TN: The idea came about organically. I would talk to the audience every single day, between the scenes. When we would go to an ad break, I would just chat to the audience and engage with them beyond what we were doing on the show and over time I realized that the live audience was enjoying that and I realized that I could share that with an audience that was not joining us every day, because what it does is two things. One, it continues a conversation in a less formal way, and two, it gives people access to me in a slightly different manner, which is really important when you’re building a relationship with people, I feel. If you only know somebody in one specific way, then your view of them is going to be defined by that one specific way. But I think what builds relationships organically is understanding people in a variety of situations and seeing how they are when they’re working or when they’re not working or when they’re down or when they’re up, and I think that’s what “Between the Scenes” became, a show between the show that could go out there and connect with people in tiny little vignettes that integrate “The Daily Show” into social media in a really organic way.
GD: One of the challenges I would imagine on doing a satirical news show under any circumstances would be there are times when the news can be funny and made funny, and there are times when it’s hard to laugh about certain events in the news, many events in the news. How do you walk that fine line on a day to day basis, night to night basis?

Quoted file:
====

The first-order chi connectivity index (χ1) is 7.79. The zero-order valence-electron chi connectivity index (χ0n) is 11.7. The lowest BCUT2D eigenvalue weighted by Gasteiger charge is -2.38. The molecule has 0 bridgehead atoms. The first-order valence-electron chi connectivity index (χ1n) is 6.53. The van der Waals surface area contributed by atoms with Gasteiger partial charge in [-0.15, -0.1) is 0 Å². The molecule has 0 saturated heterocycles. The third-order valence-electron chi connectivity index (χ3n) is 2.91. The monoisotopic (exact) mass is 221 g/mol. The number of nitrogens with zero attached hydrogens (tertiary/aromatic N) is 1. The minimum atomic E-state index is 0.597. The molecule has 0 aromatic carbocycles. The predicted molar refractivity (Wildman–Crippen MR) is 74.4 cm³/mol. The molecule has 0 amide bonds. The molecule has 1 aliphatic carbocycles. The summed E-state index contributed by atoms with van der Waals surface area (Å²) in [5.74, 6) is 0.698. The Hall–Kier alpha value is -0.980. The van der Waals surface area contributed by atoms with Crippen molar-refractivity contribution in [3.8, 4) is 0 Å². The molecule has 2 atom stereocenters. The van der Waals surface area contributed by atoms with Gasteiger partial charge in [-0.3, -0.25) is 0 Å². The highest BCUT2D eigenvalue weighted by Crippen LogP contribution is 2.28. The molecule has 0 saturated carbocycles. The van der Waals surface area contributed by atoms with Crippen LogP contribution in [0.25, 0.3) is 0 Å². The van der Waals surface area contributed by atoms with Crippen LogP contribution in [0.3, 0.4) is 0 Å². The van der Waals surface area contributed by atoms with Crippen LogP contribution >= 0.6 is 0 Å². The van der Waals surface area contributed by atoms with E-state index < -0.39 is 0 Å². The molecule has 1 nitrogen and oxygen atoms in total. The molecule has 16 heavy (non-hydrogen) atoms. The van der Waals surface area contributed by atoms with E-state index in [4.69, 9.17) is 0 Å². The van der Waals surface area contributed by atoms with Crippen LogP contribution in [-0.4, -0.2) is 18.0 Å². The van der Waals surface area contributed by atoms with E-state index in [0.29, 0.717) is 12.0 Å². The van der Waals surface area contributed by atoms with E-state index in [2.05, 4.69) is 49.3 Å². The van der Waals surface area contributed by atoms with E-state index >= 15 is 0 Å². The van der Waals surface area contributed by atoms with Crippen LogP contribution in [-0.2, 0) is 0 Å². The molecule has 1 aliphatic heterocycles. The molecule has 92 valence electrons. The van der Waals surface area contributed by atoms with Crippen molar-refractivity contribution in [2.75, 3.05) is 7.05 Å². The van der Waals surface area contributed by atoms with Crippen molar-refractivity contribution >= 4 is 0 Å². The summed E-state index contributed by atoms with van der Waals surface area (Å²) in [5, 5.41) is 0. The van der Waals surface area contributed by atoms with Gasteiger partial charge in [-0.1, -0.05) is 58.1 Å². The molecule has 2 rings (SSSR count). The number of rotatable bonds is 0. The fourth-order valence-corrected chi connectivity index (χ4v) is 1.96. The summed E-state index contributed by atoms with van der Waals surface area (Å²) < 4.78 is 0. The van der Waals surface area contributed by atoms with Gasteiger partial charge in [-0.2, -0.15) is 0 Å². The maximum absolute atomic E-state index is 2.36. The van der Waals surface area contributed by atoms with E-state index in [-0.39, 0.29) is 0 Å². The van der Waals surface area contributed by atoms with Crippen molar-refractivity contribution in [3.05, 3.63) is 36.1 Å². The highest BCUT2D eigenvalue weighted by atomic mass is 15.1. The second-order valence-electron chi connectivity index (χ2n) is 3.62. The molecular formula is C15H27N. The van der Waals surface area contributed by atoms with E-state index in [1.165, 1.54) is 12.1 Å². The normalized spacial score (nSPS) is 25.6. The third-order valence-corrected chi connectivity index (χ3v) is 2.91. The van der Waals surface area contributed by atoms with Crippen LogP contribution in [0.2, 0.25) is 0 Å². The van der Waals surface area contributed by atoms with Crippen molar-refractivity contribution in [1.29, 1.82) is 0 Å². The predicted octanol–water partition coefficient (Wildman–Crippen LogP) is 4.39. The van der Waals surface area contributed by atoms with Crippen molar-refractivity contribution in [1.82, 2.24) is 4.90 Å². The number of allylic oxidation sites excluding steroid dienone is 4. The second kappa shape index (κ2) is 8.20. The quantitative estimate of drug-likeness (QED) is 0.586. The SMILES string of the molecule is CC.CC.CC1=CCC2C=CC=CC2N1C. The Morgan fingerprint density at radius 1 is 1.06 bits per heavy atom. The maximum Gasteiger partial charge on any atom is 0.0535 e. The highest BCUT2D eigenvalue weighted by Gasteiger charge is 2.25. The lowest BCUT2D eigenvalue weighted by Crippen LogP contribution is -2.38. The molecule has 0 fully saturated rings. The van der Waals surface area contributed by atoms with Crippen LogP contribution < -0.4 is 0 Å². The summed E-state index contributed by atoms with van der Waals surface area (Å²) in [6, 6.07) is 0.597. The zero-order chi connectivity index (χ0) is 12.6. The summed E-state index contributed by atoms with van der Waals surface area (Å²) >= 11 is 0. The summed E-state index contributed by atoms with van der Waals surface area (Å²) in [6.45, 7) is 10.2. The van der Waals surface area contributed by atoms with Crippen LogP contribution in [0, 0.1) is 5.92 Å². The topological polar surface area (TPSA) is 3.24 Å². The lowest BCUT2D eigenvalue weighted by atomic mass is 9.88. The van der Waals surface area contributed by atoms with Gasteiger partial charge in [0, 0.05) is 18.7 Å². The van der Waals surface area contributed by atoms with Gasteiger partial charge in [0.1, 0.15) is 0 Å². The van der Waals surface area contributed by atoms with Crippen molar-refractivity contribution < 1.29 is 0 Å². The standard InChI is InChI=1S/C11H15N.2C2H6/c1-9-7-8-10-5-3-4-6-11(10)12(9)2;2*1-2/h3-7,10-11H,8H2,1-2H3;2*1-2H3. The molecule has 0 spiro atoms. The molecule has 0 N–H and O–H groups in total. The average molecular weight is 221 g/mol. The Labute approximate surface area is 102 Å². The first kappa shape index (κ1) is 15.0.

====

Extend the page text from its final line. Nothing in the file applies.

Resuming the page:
TN: I think the key is to process the information as honestly as possible, so what we do at the show is we’ll sit with the information. We are human beings. We’ll laugh when we laugh. We’ll cry when we cry. And then the key is to try and translate that to the show. So I will give you an honest representation of how I feel about this information, and then use comedy as the vehicle that propels us through the news at hand, because that’s how I’ve always processed the world. So the first and most important thing for me is to accurately and honestly present the information and my emotions surrounding it, and then use comedy as the tool that helps me process that information.